I had also obtained insight into the primary health care system. And my immediate conclusion was that I would love to be a general practitioner here. Perhaps it was due to the cultural difference, but a visit to the GP here seemed to be far more active than a typical one in Malaysia. And I started to wonder whether beliefs and principles of a doctor who was trained here could hold in a different country, as I would experience after graduation.
My colleagues and I all agreed that we would have loved to attend GP visits more often... And I'm sure we all eagerly anticipate our next visit, which is the last one before Christmas, 2 weeks from now. I know I do.
Saturday, October 06, 2007
This is what we call the hallway in our flat. The open door is mine, Room E. The thing attached to the wall is the heater, and after passing it you get to one toilet. Picture on the right is what I now consider the greatest discovery of man, the wonderful bed.
Right, now that's my room in its neater moments. As with most students, the table tends to get extremely messy, more so since it's not a desk with drawers and the like. And there are actually books on my bookshelf already.... Errr.... Some of them I took from the Greenfield Medical Library only because I did not want to wait for others to use them first. I can borrow up to 12 books... And right now, I've barely used half of my quota.
Today I visited the annual Nottingham Goose Fair with fellow Malaysians from the Nottingham Malaysian Society.
It was really huge fun fair with countless stalls of games, rides, food and merchandise. I did not go on any of the rides this time, because I was too cowardly and refused to risk vomiting the food I has just taken. However, I tried some of the game stalls... with no luck.
Then as my flatmate was not feeling well, three of us decided to head home by cab first. Near the exit, I spotted a man with a signboard claiming that he could guess a person's age within a +/- 1 year allowance. If his guess was wrong, the person would get a small toy. I recklessly decided to give it a try. After handing him 2 pounds, he looked at my appearance and wrote down a number on his pinboard. It was the number 24. I could not suppress a laugh, and told him my real age. He seemed rather unhappy about his lack of accuracy, and handed me...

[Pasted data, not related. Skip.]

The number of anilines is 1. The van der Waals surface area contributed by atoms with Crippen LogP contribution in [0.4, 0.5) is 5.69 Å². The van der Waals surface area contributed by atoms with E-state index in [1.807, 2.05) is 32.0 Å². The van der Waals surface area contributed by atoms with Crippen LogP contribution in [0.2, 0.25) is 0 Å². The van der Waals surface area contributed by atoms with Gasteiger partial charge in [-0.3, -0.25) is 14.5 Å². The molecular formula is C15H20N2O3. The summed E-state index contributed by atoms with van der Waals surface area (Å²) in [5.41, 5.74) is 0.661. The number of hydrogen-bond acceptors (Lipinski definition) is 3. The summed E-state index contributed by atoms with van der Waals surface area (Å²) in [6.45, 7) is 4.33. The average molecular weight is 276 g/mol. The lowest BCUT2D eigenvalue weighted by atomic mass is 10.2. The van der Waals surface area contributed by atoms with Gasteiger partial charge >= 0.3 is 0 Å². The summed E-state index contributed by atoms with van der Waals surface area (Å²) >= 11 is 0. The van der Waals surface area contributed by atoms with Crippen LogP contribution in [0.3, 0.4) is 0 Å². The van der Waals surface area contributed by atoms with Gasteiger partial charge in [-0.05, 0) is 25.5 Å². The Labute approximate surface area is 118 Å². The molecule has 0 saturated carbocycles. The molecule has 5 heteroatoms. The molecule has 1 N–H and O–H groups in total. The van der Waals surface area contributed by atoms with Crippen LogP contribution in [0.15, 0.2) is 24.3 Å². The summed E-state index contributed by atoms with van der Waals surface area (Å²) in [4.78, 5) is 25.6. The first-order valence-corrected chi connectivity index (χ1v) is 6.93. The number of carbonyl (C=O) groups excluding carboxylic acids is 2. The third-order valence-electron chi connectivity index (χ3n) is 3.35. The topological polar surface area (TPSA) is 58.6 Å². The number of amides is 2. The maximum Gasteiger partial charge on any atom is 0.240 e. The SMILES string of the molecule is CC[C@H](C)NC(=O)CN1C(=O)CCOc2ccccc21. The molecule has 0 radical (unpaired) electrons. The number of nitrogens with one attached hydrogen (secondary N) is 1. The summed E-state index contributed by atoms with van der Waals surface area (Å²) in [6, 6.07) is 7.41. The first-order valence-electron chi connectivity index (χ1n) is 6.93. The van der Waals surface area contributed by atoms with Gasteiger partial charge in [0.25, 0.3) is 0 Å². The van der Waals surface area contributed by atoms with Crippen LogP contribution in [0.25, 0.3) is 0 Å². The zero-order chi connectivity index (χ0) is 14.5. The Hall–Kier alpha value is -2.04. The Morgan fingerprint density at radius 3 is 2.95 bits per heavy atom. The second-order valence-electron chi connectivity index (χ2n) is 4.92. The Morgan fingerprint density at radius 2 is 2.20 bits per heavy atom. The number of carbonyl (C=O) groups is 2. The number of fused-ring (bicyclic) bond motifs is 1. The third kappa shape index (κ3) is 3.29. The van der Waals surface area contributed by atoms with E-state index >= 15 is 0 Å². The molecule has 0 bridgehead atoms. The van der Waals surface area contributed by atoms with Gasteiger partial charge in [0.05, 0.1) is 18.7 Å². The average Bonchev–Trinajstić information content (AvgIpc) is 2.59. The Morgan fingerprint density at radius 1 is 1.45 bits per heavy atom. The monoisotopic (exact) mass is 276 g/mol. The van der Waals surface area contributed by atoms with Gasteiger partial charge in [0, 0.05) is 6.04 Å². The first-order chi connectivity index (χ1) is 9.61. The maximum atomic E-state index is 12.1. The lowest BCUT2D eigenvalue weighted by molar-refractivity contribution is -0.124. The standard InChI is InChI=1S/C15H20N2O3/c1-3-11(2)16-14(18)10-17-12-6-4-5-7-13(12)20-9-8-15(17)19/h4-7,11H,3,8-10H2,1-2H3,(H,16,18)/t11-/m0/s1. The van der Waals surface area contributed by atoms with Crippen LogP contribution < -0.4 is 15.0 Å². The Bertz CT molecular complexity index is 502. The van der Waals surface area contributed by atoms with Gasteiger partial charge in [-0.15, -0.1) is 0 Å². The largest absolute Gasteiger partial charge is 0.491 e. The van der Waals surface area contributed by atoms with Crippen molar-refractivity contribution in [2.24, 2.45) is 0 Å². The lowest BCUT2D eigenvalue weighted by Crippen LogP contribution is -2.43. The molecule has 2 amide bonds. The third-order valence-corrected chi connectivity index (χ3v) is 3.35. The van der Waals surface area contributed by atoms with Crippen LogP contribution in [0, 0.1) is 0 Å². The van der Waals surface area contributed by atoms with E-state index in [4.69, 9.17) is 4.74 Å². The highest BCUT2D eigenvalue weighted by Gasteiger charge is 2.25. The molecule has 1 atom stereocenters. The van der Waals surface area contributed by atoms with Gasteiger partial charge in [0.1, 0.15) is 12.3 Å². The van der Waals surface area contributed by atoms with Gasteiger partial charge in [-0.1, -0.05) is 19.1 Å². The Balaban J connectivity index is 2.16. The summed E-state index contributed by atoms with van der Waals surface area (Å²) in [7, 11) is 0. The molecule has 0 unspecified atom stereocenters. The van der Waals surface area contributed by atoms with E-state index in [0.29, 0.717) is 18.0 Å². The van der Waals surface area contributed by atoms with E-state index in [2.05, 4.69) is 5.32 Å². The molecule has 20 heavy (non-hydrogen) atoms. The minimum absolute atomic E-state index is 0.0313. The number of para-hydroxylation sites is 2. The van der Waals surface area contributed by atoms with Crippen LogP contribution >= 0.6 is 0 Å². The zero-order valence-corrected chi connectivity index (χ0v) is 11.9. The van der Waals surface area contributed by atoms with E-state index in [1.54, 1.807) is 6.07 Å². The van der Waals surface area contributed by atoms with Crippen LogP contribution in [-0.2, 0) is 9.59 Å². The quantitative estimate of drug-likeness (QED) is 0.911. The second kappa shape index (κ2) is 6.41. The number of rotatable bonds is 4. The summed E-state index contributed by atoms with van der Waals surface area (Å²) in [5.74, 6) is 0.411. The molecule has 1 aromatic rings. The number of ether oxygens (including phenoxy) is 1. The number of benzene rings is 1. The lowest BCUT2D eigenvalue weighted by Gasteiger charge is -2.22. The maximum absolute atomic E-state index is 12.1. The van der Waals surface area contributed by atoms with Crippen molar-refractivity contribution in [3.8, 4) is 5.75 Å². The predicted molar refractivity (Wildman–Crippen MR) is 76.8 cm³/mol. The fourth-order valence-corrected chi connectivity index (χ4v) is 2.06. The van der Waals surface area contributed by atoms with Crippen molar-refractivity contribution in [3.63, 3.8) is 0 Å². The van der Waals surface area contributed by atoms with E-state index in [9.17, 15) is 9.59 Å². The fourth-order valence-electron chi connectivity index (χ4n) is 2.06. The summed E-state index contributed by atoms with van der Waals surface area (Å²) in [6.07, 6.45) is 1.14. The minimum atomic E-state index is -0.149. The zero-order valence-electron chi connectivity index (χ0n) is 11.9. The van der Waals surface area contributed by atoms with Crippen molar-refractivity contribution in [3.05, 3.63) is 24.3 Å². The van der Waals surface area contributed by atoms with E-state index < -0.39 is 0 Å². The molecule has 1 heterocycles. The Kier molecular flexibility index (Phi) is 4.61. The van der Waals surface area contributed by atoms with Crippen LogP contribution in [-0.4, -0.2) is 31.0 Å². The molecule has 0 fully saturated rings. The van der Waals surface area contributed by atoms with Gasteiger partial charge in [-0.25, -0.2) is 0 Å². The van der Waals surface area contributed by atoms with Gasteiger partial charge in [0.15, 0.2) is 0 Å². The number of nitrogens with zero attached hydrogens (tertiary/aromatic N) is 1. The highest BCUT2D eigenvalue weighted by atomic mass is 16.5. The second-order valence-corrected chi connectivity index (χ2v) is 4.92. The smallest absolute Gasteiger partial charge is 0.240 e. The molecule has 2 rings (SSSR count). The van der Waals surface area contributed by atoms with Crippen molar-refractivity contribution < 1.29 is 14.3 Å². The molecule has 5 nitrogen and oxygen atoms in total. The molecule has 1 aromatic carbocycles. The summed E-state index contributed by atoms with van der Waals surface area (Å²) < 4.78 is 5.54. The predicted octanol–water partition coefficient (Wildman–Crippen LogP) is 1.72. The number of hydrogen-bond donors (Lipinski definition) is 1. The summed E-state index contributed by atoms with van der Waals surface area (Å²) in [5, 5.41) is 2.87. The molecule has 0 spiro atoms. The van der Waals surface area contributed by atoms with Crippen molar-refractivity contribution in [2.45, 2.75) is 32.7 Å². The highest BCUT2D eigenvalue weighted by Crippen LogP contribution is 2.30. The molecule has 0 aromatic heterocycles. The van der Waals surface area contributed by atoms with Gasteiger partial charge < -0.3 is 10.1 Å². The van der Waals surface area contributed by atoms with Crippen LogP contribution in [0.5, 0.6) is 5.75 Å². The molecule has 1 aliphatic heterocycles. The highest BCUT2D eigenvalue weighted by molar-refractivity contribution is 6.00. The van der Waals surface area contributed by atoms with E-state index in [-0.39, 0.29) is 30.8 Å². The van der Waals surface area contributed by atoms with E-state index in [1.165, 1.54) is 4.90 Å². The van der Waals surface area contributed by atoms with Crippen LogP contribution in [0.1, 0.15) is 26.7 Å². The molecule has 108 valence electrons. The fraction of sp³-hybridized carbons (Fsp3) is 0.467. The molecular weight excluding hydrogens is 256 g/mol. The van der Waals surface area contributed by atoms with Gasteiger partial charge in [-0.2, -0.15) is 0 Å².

This little guy here. My reward for looking older than I really am.
Thursday, September 27, 2007
Since then, the pace of life is speeding up. We were bombarded with more and more things to do and in particular read, as reading lists and timetables came, followed by lecture notes. I have several modules to complete over the academic year.
Clinical Laboratory Skills I
Cardiovascular System, Respiratory System and Haematology
Structure function and pharmacology of Excitable Tissues
Human Development and Tissue Differentiation
Molecular Basis of Medicine
Early Clinical and Professional Development I
Public Health and Evidence Based Medicine
Human Development Structure and Function I
I've also met my personal tutor, Dr Victoria Tischler. She's a psychologist and works in the Department of Psychiatry. She's a very nice person, and I'm waiting to see what her Comm Skills lectures are like.
Today also granted me a small revelation.... that of how well Hwa Chong's Bio department had prepared me. I had the opportunity of explaining what the cytoskeleton was, as apparently my fellow medic did not understand it even after the lecturer was done. My reward.... Being called a geek, aka nerd. Damn.